The Hope of Christmas

Last week my family had the privilege of visiting Volcanoes National Park on the “big island” of Hawaii. My first time in the proximity of an active volcano is an experience I will never forget. The acrid smell of steaming sulfur, and images of the bubbling lava of the Halema’uma’u Crater, scenic coastlines, beaches of black and olivine sand, and miles and miles of hardened lava-flow will forever be etched in my memory. One particular picture stands out in my mind as I review our activities of the week–that of a tiny, bright green tree struggling to grow in the surface of the Kilauea Iki Crater. Several such trees, some with vivid red blossoms, dotted the landscape of this mile long, half-mile wide hardened lava lake. Formed by the 1959 eruption of the Kilauea Volcano, the lava pool took thirty-six years to harden (although the core is still steaming) and foliage is just now beginning to take root in the crust and establish itself.

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As I stood in the midst of this vast expanse of devastated earth and observed this tree, I thought of Ezekiel in the valley of dry bones (Ezekiel 37). God’s people, along with their capital city and temple, had been destroyed by an invading army from the north, and the scattered remnant would lay dormant in exile for seventy years. But God promised through Ezekiel that these dry bones, representative of His despairing people, would live again. Although the people said, “our hope is lost; we are indeed cut off (Ezekiel 37:11),” God would raise them up, breathe life into them, and restore them to their land (Ezekiel 37:14). Out of utter devastation, they would rise.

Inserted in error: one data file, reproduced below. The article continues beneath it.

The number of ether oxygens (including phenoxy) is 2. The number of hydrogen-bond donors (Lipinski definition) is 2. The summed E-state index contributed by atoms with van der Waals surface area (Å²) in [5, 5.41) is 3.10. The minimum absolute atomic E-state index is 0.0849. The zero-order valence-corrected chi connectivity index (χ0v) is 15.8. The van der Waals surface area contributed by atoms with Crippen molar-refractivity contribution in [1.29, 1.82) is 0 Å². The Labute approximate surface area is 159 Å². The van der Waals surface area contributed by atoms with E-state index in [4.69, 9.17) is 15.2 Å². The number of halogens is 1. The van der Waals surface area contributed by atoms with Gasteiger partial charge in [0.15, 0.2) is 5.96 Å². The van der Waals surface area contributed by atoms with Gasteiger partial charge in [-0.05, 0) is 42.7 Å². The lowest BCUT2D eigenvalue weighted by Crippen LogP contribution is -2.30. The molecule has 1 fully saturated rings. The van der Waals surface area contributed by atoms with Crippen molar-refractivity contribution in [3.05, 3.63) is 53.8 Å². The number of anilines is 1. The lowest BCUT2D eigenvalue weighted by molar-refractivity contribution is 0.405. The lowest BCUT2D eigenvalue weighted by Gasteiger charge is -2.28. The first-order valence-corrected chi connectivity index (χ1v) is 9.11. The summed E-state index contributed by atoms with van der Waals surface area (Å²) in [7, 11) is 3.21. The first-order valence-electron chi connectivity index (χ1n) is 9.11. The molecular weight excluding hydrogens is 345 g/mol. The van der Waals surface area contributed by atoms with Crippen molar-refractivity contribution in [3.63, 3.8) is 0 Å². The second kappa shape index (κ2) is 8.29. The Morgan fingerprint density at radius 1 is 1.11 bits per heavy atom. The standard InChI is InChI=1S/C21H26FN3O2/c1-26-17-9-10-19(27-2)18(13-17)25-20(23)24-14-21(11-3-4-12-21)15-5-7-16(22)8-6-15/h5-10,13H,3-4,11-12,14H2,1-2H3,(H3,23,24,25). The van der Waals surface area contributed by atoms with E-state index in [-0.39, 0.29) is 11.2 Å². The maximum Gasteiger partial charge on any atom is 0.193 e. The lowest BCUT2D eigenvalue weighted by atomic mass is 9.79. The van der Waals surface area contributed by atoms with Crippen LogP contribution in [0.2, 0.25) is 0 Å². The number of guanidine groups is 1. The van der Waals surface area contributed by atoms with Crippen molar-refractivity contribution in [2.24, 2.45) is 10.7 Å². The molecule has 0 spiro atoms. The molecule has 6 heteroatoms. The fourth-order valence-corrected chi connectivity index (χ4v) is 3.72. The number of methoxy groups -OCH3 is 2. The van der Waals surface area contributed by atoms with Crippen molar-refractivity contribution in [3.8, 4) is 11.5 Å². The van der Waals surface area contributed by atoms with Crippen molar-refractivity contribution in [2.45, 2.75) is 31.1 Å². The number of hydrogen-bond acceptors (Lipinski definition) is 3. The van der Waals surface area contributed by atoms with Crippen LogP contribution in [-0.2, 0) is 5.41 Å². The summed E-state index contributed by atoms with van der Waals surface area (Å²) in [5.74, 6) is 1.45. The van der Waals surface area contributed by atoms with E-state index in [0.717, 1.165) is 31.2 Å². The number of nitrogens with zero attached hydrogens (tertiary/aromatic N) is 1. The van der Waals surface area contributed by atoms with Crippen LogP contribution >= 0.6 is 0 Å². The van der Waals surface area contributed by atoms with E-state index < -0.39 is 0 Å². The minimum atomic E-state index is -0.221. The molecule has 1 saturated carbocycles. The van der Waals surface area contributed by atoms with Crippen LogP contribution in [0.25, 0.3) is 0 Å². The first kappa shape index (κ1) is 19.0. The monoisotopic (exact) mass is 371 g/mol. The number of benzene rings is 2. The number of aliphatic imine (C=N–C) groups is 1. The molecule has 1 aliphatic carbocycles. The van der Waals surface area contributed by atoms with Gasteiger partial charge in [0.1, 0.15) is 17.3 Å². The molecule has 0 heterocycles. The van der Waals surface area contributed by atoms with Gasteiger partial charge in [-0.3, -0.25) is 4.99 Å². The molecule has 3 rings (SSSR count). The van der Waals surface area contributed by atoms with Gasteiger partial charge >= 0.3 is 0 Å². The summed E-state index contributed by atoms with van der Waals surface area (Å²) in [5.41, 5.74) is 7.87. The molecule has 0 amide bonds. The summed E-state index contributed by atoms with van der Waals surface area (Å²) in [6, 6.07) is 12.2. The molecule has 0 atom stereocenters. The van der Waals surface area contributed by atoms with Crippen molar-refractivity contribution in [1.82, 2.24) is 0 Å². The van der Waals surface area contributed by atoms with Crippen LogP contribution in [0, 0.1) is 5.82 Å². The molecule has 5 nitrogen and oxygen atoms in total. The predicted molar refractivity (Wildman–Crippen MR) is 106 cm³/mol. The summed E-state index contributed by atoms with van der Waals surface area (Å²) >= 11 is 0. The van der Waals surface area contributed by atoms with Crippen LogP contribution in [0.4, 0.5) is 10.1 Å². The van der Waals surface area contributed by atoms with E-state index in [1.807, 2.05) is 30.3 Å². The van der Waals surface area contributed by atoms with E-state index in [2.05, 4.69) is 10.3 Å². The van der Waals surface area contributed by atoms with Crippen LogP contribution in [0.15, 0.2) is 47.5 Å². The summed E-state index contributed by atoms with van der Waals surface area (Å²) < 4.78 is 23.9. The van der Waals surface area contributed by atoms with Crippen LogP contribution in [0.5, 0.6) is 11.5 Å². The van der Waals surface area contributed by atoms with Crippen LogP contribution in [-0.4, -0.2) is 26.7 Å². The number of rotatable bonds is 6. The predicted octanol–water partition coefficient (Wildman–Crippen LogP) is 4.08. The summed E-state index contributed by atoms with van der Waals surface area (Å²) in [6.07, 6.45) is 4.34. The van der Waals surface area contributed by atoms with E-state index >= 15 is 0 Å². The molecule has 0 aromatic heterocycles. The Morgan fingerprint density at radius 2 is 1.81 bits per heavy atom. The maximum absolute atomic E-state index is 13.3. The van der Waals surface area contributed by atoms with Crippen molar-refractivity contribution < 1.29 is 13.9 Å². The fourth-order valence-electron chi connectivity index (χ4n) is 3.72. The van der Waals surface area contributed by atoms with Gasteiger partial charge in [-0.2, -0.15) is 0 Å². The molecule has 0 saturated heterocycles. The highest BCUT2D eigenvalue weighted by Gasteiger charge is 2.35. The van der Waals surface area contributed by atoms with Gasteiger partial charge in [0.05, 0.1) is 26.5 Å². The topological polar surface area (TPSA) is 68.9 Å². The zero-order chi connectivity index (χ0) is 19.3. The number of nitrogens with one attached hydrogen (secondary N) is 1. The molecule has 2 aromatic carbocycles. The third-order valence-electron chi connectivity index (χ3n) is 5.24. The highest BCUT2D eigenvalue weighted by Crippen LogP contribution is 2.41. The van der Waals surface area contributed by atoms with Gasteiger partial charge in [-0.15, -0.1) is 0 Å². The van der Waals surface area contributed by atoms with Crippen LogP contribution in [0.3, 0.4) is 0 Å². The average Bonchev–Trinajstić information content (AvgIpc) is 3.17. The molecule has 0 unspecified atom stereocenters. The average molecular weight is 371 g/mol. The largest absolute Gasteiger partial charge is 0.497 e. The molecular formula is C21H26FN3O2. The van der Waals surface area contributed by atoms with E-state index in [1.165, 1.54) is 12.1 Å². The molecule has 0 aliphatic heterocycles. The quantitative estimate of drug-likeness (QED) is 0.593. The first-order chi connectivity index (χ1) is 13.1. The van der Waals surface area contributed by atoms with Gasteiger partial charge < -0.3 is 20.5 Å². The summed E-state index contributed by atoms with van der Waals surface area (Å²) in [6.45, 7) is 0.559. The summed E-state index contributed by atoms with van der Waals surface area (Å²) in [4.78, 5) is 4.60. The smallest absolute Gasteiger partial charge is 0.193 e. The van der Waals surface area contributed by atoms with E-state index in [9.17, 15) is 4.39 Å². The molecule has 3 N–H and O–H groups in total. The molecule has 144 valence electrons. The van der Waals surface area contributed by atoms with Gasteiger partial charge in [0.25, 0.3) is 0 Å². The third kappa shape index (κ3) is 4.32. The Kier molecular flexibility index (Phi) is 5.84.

Then, even beyond this temporal hope of restoration, God offered His people an eternal hope. God would “raise up for David a righteous Branch, and he shall reign as king and deal wisely, and shall execute justice and righteousness in the land (Jeremiah 23:5).” This “Root of Jesse” would “stand as a signal for the peoples (Isaiah 11:10).” Hundreds of years later the Messiah, as promised, was born in Bethlehem. This baby—the Branch, the Root of Jesse–came to move those who believe in Him, Jews and Gentiles alike, from death to life (John 5:24, Romans 15:12, Romans 10:9-10). He came to a human race held captive by sin and helplessly separated from God (Romans 3:23, Romans 6:23), took the punishment for that sin by giving His very life, and was raised in victory over death (1 Corinthians 15:3-4). In the midst of humanity’s darkness and confusion, He became the light of life (John 1:4-5). To those who believe in Him, he gives victory over sin and death, and the promise of eternal life (1 Corinthians 15:51-57, John 3:16).

Just as that tiny tree in the Kilauea Iki lava lake stands as a symbol of hope—of future thriving forestation—so the baby in the manger, celebrated on Christmas Day, stands as a beacon of hope for all mankind. From the utter devastation of sin, by the power of Jesus Christ, we will rise.

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